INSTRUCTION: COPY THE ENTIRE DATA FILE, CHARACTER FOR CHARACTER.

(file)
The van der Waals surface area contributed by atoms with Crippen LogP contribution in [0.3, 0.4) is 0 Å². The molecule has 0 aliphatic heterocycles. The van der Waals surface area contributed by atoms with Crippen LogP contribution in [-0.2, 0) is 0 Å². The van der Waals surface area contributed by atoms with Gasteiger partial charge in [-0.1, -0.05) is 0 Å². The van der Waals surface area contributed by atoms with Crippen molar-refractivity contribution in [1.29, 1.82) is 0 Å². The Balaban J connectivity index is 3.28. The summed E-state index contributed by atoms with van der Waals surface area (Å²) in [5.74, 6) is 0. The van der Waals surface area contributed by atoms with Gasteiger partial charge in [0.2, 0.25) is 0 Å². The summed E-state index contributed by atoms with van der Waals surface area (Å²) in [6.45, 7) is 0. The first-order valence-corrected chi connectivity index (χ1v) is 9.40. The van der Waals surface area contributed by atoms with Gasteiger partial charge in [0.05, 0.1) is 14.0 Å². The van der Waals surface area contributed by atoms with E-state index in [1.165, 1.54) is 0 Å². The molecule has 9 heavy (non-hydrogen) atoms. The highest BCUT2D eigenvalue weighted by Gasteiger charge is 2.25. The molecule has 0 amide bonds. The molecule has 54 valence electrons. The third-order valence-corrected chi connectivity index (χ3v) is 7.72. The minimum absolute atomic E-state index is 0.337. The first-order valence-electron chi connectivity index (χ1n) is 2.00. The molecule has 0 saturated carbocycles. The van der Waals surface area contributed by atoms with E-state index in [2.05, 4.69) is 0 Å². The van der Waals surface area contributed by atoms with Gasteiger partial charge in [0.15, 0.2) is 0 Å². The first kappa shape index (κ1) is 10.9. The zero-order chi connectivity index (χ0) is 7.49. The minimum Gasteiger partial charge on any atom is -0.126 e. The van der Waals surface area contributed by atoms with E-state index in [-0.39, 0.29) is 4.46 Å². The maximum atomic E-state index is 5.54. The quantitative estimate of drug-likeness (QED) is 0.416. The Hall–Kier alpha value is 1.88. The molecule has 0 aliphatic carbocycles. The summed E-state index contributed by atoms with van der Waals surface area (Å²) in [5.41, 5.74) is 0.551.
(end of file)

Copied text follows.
The van der Waals surface area contributed by atoms with Crippen LogP contribution in [0.3, 0.4) is 0 Å². The molecule has 0 aliphatic heterocycles. The van der Waals surface area contributed by atoms with Crippen LogP contribution in [-0.2, 0) is 0 Å². The van der Waals surface area contributed by atoms with Gasteiger partial charge in [-0.1, -0.05) is 0 Å². The van der Waals surface area contributed by atoms with Crippen molar-refractivity contribution in [1.29, 1.82) is 0 Å². The Balaban J connectivity index is 3.28. The summed E-state index contributed by atoms with van der Waals surface area (Å²) in [5.74, 6) is 0. The van der Waals surface area contributed by atoms with Gasteiger partial charge in [0.2, 0.25) is 0 Å². The summed E-state index contributed by atoms with van der Waals surface area (Å²) in [6.45, 7) is 0. The first-order valence-corrected chi connectivity index (χ1v) is 9.40. The van der Waals surface area contributed by atoms with Gasteiger partial charge in [0.05, 0.1) is 14.0 Å². The van der Waals surface area contributed by atoms with E-state index in [1.165, 1.54) is 0 Å². The molecule has 9 heavy (non-hydrogen) atoms. The highest BCUT2D eigenvalue weighted by Gasteiger charge is 2.25. The molecule has 0 amide bonds. The molecule has 54 valence electrons. The third-order valence-corrected chi connectivity index (χ3v) is 7.72. The minimum absolute atomic E-state index is 0.337. The first-order valence-electron chi connectivity index (χ1n) is 2.00. The molecule has 0 saturated carbocycles. The van der Waals surface area contributed by atoms with E-state index in [2.05, 4.69) is 0 Å². The van der Waals surface area contributed by atoms with Gasteiger partial charge in [0.15, 0.2) is 0 Å². The first kappa shape index (κ1) is 10.9. The zero-order chi connectivity index (χ0) is 7.49. The minimum Gasteiger partial charge on any atom is -0.126 e. The van der Waals surface area contributed by atoms with E-state index in [-0.39, 0.29) is 4.46 Å². The maximum atomic E-state index is 5.54. The quantitative estimate of drug-likeness (QED) is 0.416. The Hall–Kier alpha value is 1.88. The molecule has 0 aliphatic carbocycles. The summed E-state index contributed by atoms with van der Waals surface area (Å²) in [5.41, 5.74) is 0.551.